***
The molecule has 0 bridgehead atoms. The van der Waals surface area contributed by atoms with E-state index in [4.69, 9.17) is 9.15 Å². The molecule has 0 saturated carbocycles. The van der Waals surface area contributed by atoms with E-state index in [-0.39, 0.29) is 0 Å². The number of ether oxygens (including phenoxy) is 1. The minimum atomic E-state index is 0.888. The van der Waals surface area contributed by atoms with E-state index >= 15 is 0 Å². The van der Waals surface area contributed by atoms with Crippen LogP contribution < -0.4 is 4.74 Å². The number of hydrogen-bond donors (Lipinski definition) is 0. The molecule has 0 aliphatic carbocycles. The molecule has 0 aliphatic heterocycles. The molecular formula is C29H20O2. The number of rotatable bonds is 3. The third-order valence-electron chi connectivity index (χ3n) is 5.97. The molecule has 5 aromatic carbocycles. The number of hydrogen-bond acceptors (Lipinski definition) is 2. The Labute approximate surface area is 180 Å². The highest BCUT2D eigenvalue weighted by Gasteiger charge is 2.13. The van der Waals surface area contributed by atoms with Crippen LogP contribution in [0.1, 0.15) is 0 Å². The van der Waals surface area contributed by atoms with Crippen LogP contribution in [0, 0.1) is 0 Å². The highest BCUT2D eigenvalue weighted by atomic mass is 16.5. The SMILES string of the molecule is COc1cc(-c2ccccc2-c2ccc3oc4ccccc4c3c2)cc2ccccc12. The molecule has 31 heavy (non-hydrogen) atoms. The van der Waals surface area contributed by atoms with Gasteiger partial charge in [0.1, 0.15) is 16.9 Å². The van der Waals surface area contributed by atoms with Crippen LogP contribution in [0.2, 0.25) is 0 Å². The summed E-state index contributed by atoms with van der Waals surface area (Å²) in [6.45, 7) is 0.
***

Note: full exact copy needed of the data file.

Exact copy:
The molecule has 0 bridgehead atoms. The van der Waals surface area contributed by atoms with E-state index in [4.69, 9.17) is 9.15 Å². The molecule has 0 saturated carbocycles. The van der Waals surface area contributed by atoms with E-state index in [-0.39, 0.29) is 0 Å². The number of ether oxygens (including phenoxy) is 1. The minimum atomic E-state index is 0.888. The van der Waals surface area contributed by atoms with E-state index >= 15 is 0 Å². The van der Waals surface area contributed by atoms with Crippen LogP contribution < -0.4 is 4.74 Å². The number of hydrogen-bond donors (Lipinski definition) is 0. The molecule has 0 aliphatic carbocycles. The molecule has 0 aliphatic heterocycles. The molecular formula is C29H20O2. The number of rotatable bonds is 3. The third-order valence-electron chi connectivity index (χ3n) is 5.97. The molecule has 5 aromatic carbocycles. The number of hydrogen-bond acceptors (Lipinski definition) is 2. The Labute approximate surface area is 180 Å². The highest BCUT2D eigenvalue weighted by Gasteiger charge is 2.13. The van der Waals surface area contributed by atoms with Crippen LogP contribution in [0.1, 0.15) is 0 Å². The van der Waals surface area contributed by atoms with Crippen LogP contribution in [0, 0.1) is 0 Å². The highest BCUT2D eigenvalue weighted by atomic mass is 16.5. The SMILES string of the molecule is COc1cc(-c2ccccc2-c2ccc3oc4ccccc4c3c2)cc2ccccc12. The molecule has 31 heavy (non-hydrogen) atoms. The van der Waals surface area contributed by atoms with Gasteiger partial charge in [0.1, 0.15) is 16.9 Å². The van der Waals surface area contributed by atoms with Crippen LogP contribution in [0.2, 0.25) is 0 Å². The summed E-state index contributed by atoms with van der Waals surface area (Å²) in [6.45, 7) is 0.